Baguettes are an interesting shape of Diamond. No two are alike!
Baguette comes from the French name meaning “Little Sticks“, and that’s exactly what they look like, little sticks of Diamonds.
Baguettes are all different shapes and sizes. Some are really thin and long, others are short and fat. It really depends upon the design of the ring as to which shape and size is used.
Not only will you find regular Baguettes, which are Straight Baguettes, but you’ll also find Tapered Baguettes that are wider on one end than the other. These are often used in curved Channels or to enhance a Solitaire stone.
Take a look at the image below for examples of both Straight and Tapered Baguettes…
Baguettes are very cool and very elegant and classy. But they don’t sparkle very much. And by not sparkle very much, I really mean to say they don’t sparkle at all. :)
Baguettes generally only reflect light since they only have a couple of facets on the bottom of the stone. They are made to look sleek and smooth, and show off the mounting and center stone more than anything.
The Problem with Baguettes
The problem occurs when you break a Baguette or pop one out of the mounting.
Since Baguettes are long, thin and narrow, breaking them or chipping them is not too hard to do. The thin bodies and flat edges make them pretty vulnerable to damage. You’ll either look down and see the edge cracked, see it broken all the way across the stone, or just find an empty slot where the Baguette used to be. Like so…
Now comes the fun part…
Replacing the Baguette
Replacing a Baguette isn’t so easy…
Baguettes come in Diamond Parcels and generally these parcels match well, are the same color and same shape… Sizes and Carat Weights may vary, but they usually go good together.
Selecting a parcel of Baguettes and setting them into a new ring with Channel Set Walls works pretty easily and efficiently.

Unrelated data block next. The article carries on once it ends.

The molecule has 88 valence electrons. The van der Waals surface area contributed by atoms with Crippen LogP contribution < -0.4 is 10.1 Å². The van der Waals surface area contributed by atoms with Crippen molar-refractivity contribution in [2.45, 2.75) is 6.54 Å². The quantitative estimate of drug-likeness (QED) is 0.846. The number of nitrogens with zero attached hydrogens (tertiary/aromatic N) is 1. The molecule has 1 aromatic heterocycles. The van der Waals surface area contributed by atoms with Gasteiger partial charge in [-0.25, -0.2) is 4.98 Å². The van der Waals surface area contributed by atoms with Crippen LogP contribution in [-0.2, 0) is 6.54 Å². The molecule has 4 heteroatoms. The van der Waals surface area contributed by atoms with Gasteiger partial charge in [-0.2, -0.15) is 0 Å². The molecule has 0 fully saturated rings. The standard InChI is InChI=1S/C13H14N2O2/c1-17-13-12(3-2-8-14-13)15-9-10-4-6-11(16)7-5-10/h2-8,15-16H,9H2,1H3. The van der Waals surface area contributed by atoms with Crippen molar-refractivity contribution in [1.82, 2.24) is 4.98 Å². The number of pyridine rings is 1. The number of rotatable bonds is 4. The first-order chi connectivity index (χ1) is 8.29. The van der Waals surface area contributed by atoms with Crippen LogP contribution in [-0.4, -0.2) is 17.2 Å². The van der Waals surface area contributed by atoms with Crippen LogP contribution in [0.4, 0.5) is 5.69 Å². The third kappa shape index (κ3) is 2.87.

But now, Weeks, Months and even Years later, when you need to match that stone, it proves quite difficult! The Jeweler won’t have the same parcel, and chances are, the parcels they do have on hand might not match in Color, Clarity or Cut.
I’ve seen Baguettes in rings that have been replaced and they don’t match the rest of the stones around it. The stone may be cut deeper. The stone narrower. The facets could even be wider, they could look darker… The new stone could stand out like a sore thumb. Looking at the ring, the new Baguette just looks odd.
Matching Baguettes is a Talent
You may be stuck with what the Jewelry Store has on hand, and even if they do order in a Baguette to fit, it still may not match properly. There is no way around this task. It’s just the nature of Baguettes.
You may also see gaps around the new stone as well. Finding a Diamond that fits the open hole perfectly is like an impossible puzzle. All you can do as a consumer is to voice your opinion and hope they can find a better replacement.
It takes a little patience and a lot of luck.
Baguette Diamond Prices
The prices of these stones will vary from store to store depending upon the Clarity, Color, and Carat Weight of course. So check around and see what you can find…
One thing you will want to look at once you get your ring back is that there are no visible black spots in your Baguettes. Since these stones have no sparkle, they don’t cover up flaws like other cuts of Diamond do. Black Carbon Spots can be a real eye sore!
Expect to pay at least $100 or up for a Baguette stone. Plus, whatever Labor or work needs to be done to the mounting. Some rings can be quite a chore and quite costly.
Straight Channel Walls
One other thing to keep an eye out for is if your ring has Channel Walls or not. Once the Jeweler resets a stone, they have to secure it with the Channel Wall. Sometimes this makes a horrible mess of the wall and leaves the edges uneven, jagged and ugly. See image below…
The Channels should be nice and smooth like new. They may have to fix these, or build up the wall to make them smooth and straight again.
Insurance Covers Baguettes
Also note that most Insurance Companies will pay to cover the cost of replacing a stone (if you have your ring insured).
Your deducible will be the main obstacle to whether you have it done or not. It doesn’t hurt to call your agent and inquire.
Good luck with the stone, hopefully these pointers will help you through the process.
Just remember to take a closer look at your ring when you pick it up from repair.
It’ll either look great, or not so great…
Let’s hope it’s the first! :)
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